Looking for work is a common task these days, as more and more of our day jobs disappear, or cut our schedules down. And the only way to look for work right now is to join job hunting boards and websites. These can yield genuine leads, but they are also full of scams and pitches for multi-level marketing companies, or MLMs. Most of these pitches come with the promise that you will get to “be in business for yourself” or “own your own independent business.” But while multilevel marketing does require you to file taxes as though you were an independent, or freelance, worker, signing up with an MLM is very different than working as an independent business owner, artist, or freelance worker in any field.
You control your own work hours in freelancing. Your life gets overtaken with MLM.
I can hear the chorus of “Ha!” as I write this. Yes, there are people who manage to just sell a few MLM items here and there and wind up with some free or very low cost makeup, candles, household goods, etc. And we have all heard of nightmare clients who do things like text you at one in the morning to ask you to add two sentences to that email drip campaign you handed in last week. The difference is you fully own your freelance business. You can tell that client to back off and contact you during business hours. You can also remind them of your “one revision” policy, unless they would like to purchase another email drip campaign. You don’t get to do that with your upline in MLM. They can call it “your own business” all they want. In reality, you work for them, and they set the rules on how you interact with those above you, those you sign up, and with customers.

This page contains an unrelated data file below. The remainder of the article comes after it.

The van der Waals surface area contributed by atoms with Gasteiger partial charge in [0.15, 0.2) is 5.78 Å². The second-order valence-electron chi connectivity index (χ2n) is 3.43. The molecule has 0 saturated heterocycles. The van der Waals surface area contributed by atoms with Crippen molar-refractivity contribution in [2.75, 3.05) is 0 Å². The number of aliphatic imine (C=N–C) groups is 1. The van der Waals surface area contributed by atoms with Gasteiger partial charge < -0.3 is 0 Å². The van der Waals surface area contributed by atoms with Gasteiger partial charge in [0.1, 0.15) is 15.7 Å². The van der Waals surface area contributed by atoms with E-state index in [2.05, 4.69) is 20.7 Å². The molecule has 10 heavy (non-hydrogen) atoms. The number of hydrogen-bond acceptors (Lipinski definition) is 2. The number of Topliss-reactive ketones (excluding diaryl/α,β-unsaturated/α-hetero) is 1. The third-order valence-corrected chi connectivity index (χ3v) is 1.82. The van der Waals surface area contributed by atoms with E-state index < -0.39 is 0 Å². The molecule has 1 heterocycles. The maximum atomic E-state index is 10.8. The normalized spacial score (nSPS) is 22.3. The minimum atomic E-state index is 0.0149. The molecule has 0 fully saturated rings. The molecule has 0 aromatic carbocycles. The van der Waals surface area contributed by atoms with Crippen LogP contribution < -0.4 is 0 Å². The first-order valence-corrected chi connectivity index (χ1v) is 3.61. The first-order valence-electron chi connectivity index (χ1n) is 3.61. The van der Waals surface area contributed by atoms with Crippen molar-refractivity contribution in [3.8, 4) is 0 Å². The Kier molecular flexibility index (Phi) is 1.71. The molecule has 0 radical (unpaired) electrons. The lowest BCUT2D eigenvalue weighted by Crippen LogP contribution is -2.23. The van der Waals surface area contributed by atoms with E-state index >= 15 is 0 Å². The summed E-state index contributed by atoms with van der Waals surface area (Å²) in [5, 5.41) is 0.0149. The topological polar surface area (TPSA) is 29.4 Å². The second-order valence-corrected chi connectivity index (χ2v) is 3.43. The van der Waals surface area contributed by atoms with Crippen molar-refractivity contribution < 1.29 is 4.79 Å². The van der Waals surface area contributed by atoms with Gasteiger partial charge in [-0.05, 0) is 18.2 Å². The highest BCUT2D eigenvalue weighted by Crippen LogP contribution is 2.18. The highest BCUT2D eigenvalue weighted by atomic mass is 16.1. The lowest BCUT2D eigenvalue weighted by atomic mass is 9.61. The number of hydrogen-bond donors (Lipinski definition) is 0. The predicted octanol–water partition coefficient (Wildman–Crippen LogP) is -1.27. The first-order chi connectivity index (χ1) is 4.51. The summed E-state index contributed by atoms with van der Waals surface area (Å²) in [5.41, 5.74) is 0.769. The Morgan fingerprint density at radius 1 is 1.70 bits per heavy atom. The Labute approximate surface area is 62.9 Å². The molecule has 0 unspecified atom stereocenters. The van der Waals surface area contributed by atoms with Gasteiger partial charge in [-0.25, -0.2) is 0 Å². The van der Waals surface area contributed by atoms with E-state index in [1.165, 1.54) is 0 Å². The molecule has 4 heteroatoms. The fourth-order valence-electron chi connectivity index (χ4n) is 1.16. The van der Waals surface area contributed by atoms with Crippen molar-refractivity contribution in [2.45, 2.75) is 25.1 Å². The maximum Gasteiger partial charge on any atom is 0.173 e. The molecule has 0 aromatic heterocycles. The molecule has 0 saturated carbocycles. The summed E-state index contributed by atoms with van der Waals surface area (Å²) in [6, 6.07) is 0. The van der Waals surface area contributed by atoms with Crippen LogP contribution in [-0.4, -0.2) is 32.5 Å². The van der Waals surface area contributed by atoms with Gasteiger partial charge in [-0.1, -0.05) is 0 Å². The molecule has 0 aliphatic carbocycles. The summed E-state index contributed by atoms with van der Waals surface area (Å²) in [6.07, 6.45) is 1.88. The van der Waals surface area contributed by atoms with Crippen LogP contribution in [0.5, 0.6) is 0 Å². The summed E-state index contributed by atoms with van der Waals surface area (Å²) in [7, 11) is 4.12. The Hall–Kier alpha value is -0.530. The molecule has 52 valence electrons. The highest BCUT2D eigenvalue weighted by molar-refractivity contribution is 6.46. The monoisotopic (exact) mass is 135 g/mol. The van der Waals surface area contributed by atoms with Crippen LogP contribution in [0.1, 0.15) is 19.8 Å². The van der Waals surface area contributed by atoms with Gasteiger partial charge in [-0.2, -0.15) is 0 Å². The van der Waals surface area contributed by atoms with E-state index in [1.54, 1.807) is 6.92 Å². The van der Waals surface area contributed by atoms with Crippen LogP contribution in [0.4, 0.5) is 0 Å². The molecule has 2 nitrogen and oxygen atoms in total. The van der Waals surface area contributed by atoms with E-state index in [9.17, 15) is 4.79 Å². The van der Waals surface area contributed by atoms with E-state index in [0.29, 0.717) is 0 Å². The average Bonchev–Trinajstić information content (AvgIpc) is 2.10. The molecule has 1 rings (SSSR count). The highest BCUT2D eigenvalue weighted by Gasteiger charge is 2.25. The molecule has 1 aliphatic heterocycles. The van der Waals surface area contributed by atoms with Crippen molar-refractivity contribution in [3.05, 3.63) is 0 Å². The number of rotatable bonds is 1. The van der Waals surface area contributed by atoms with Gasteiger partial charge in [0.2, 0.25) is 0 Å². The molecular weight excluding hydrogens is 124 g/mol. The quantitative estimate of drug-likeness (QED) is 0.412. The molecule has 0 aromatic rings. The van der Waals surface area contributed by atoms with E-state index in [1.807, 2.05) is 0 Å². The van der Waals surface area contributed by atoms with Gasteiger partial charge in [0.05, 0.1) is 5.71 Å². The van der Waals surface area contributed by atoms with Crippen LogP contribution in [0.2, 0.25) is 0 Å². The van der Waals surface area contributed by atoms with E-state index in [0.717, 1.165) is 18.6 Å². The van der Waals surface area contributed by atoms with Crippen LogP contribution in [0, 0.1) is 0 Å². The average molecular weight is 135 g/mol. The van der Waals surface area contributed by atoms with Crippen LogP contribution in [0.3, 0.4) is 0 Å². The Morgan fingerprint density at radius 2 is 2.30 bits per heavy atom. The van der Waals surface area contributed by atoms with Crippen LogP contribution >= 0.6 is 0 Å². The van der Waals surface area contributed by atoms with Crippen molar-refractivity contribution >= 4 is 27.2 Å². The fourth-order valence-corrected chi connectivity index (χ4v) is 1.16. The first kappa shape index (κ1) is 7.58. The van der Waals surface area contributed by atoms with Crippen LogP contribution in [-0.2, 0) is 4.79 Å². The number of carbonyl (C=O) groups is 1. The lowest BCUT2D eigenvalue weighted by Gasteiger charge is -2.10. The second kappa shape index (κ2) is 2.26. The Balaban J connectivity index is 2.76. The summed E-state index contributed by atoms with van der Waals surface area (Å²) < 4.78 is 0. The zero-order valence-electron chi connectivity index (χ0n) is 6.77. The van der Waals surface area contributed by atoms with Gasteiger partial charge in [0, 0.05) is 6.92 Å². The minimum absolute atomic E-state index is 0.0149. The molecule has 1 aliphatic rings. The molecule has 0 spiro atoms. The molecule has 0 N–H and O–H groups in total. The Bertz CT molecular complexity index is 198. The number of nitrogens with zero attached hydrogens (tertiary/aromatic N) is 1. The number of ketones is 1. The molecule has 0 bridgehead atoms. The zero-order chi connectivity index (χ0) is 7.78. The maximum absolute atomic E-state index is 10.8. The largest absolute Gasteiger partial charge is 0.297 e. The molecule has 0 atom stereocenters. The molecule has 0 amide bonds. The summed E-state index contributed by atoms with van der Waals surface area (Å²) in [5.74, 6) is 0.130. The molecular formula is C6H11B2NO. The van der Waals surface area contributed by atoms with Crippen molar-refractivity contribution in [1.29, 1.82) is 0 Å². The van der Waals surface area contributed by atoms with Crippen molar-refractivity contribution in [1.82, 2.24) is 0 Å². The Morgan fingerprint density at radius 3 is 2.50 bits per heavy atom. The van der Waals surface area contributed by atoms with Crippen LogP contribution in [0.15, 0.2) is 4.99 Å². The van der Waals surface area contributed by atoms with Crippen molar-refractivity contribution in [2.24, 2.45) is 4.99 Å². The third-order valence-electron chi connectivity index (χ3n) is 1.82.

Last year, I signed up to sell Avon. I only did it because I saw $29 worth of things I wanted, and another $18 worth of things I wanted to try in the sign up kit for only $30. I had nothing to lose at that point. Thanks to a few nice pity sales, I got to try a lot more products for free. It was a good thing I didn’t get too attached to anything, because earning money would have meant spending my entire days searching for people willing to buy Avon from me. Even in a company as old and established as Avon, there simply aren’t enough interested people in your social circles. You are not going to sell hundreds of dollars worth of product each selling period simply by making a few posts online. You need to devote days, or even weeks, to the business before you make any kind of money. In most cases, you would have averaged more per hour by getting a traditional part-time job.